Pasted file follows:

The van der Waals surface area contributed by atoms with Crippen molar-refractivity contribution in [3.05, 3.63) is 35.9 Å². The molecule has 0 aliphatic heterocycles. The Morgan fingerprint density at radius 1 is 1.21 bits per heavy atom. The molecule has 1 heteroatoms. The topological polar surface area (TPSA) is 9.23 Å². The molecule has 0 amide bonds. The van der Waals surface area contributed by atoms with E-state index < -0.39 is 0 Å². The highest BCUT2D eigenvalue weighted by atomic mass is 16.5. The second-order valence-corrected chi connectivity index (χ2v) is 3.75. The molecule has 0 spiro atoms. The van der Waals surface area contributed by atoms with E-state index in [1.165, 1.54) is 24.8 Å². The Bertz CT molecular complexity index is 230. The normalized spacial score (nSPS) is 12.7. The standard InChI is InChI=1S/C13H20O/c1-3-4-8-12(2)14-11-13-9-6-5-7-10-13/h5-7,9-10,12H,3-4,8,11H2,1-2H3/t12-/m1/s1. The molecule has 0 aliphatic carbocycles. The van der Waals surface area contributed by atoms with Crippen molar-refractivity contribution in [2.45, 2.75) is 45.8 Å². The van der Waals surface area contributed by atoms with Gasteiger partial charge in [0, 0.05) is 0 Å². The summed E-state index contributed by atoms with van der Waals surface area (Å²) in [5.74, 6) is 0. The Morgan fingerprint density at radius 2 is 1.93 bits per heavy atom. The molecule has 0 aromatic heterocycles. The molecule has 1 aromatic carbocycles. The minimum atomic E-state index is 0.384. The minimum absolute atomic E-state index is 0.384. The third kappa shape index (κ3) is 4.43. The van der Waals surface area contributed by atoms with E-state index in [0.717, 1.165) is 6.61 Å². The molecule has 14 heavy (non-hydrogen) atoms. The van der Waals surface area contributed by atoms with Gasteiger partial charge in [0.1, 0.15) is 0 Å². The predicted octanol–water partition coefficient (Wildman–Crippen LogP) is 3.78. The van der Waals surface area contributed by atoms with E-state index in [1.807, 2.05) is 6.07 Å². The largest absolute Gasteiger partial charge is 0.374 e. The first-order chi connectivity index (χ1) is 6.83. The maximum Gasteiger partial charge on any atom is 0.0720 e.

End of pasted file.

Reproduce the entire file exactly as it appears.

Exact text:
The van der Waals surface area contributed by atoms with Crippen molar-refractivity contribution in [3.05, 3.63) is 35.9 Å². The molecule has 0 aliphatic heterocycles. The Morgan fingerprint density at radius 1 is 1.21 bits per heavy atom. The molecule has 1 heteroatoms. The topological polar surface area (TPSA) is 9.23 Å². The molecule has 0 amide bonds. The van der Waals surface area contributed by atoms with E-state index < -0.39 is 0 Å². The highest BCUT2D eigenvalue weighted by atomic mass is 16.5. The second-order valence-corrected chi connectivity index (χ2v) is 3.75. The molecule has 0 spiro atoms. The van der Waals surface area contributed by atoms with E-state index in [1.165, 1.54) is 24.8 Å². The Bertz CT molecular complexity index is 230. The normalized spacial score (nSPS) is 12.7. The standard InChI is InChI=1S/C13H20O/c1-3-4-8-12(2)14-11-13-9-6-5-7-10-13/h5-7,9-10,12H,3-4,8,11H2,1-2H3/t12-/m1/s1. The molecule has 0 aliphatic carbocycles. The van der Waals surface area contributed by atoms with Crippen molar-refractivity contribution in [2.45, 2.75) is 45.8 Å². The van der Waals surface area contributed by atoms with Gasteiger partial charge in [0, 0.05) is 0 Å². The summed E-state index contributed by atoms with van der Waals surface area (Å²) in [5.74, 6) is 0. The Morgan fingerprint density at radius 2 is 1.93 bits per heavy atom. The molecule has 0 aromatic heterocycles. The molecule has 1 aromatic carbocycles. The minimum atomic E-state index is 0.384. The minimum absolute atomic E-state index is 0.384. The third kappa shape index (κ3) is 4.43. The van der Waals surface area contributed by atoms with E-state index in [0.717, 1.165) is 6.61 Å². The molecule has 14 heavy (non-hydrogen) atoms. The van der Waals surface area contributed by atoms with Gasteiger partial charge in [0.1, 0.15) is 0 Å². The predicted octanol–water partition coefficient (Wildman–Crippen LogP) is 3.78. The van der Waals surface area contributed by atoms with E-state index in [1.807, 2.05) is 6.07 Å². The largest absolute Gasteiger partial charge is 0.374 e. The first-order chi connectivity index (χ1) is 6.83. The maximum Gasteiger partial charge on any atom is 0.0720 e.